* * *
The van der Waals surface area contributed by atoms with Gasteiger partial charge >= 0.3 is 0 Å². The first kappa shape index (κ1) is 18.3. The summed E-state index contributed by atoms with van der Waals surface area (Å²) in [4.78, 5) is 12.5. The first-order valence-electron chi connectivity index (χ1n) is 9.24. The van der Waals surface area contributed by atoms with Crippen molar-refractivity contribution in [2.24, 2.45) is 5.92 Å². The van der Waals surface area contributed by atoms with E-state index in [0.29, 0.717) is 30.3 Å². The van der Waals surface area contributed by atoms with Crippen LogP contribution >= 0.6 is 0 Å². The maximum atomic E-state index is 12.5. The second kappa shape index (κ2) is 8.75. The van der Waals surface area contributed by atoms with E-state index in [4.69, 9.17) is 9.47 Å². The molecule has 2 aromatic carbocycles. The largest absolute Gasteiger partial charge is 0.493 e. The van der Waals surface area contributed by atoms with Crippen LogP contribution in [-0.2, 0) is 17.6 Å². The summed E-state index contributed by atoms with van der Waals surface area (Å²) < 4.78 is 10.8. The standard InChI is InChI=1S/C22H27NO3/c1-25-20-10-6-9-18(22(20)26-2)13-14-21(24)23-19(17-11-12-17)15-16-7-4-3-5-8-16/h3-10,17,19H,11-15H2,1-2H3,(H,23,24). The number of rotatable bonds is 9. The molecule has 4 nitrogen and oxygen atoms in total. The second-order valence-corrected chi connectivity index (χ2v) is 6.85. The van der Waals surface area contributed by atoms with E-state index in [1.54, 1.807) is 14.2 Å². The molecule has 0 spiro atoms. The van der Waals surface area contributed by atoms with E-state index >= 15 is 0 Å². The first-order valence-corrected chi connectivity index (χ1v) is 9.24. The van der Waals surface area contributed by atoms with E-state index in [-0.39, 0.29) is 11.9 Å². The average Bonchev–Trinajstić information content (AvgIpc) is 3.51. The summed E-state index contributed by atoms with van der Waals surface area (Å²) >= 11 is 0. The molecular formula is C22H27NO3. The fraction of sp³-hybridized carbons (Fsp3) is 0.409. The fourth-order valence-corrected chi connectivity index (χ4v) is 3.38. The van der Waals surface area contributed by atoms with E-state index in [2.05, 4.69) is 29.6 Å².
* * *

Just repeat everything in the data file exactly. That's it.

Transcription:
The van der Waals surface area contributed by atoms with Gasteiger partial charge >= 0.3 is 0 Å². The first kappa shape index (κ1) is 18.3. The summed E-state index contributed by atoms with van der Waals surface area (Å²) in [4.78, 5) is 12.5. The first-order valence-electron chi connectivity index (χ1n) is 9.24. The van der Waals surface area contributed by atoms with Crippen molar-refractivity contribution in [2.24, 2.45) is 5.92 Å². The van der Waals surface area contributed by atoms with E-state index in [0.29, 0.717) is 30.3 Å². The van der Waals surface area contributed by atoms with Crippen LogP contribution >= 0.6 is 0 Å². The maximum atomic E-state index is 12.5. The second kappa shape index (κ2) is 8.75. The van der Waals surface area contributed by atoms with E-state index in [4.69, 9.17) is 9.47 Å². The molecule has 2 aromatic carbocycles. The largest absolute Gasteiger partial charge is 0.493 e. The van der Waals surface area contributed by atoms with Crippen LogP contribution in [-0.2, 0) is 17.6 Å². The summed E-state index contributed by atoms with van der Waals surface area (Å²) < 4.78 is 10.8. The standard InChI is InChI=1S/C22H27NO3/c1-25-20-10-6-9-18(22(20)26-2)13-14-21(24)23-19(17-11-12-17)15-16-7-4-3-5-8-16/h3-10,17,19H,11-15H2,1-2H3,(H,23,24). The number of rotatable bonds is 9. The molecule has 4 nitrogen and oxygen atoms in total. The second-order valence-corrected chi connectivity index (χ2v) is 6.85. The van der Waals surface area contributed by atoms with E-state index in [1.54, 1.807) is 14.2 Å². The molecule has 0 spiro atoms. The van der Waals surface area contributed by atoms with E-state index >= 15 is 0 Å². The first-order valence-corrected chi connectivity index (χ1v) is 9.24. The van der Waals surface area contributed by atoms with E-state index in [-0.39, 0.29) is 11.9 Å². The average Bonchev–Trinajstić information content (AvgIpc) is 3.51. The summed E-state index contributed by atoms with van der Waals surface area (Å²) >= 11 is 0. The molecular formula is C22H27NO3. The fraction of sp³-hybridized carbons (Fsp3) is 0.409. The fourth-order valence-corrected chi connectivity index (χ4v) is 3.38. The van der Waals surface area contributed by atoms with E-state index in [2.05, 4.69) is 29.6 Å².